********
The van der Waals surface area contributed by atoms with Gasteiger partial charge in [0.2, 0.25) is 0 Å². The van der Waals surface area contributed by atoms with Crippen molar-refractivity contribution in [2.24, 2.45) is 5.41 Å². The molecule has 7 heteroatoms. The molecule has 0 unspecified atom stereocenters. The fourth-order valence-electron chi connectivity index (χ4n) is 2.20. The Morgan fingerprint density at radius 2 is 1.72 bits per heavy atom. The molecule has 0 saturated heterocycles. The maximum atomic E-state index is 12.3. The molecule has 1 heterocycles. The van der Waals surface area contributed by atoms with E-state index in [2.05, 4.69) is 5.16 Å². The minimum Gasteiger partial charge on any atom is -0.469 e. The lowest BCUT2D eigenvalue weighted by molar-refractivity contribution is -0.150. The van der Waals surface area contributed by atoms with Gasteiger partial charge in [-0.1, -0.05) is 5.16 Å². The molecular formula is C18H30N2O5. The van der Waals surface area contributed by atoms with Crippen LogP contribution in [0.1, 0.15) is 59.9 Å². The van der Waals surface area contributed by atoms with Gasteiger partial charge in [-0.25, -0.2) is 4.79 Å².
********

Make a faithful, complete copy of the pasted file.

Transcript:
The van der Waals surface area contributed by atoms with Gasteiger partial charge in [0.2, 0.25) is 0 Å². The van der Waals surface area contributed by atoms with Crippen molar-refractivity contribution in [2.24, 2.45) is 5.41 Å². The molecule has 7 heteroatoms. The molecule has 0 unspecified atom stereocenters. The fourth-order valence-electron chi connectivity index (χ4n) is 2.20. The Morgan fingerprint density at radius 2 is 1.72 bits per heavy atom. The molecule has 0 saturated heterocycles. The maximum atomic E-state index is 12.3. The molecule has 1 heterocycles. The van der Waals surface area contributed by atoms with E-state index in [2.05, 4.69) is 5.16 Å². The minimum Gasteiger partial charge on any atom is -0.469 e. The lowest BCUT2D eigenvalue weighted by molar-refractivity contribution is -0.150. The van der Waals surface area contributed by atoms with Gasteiger partial charge in [-0.1, -0.05) is 5.16 Å². The molecular formula is C18H30N2O5. The van der Waals surface area contributed by atoms with Crippen LogP contribution in [0.1, 0.15) is 59.9 Å². The van der Waals surface area contributed by atoms with Gasteiger partial charge in [-0.25, -0.2) is 4.79 Å².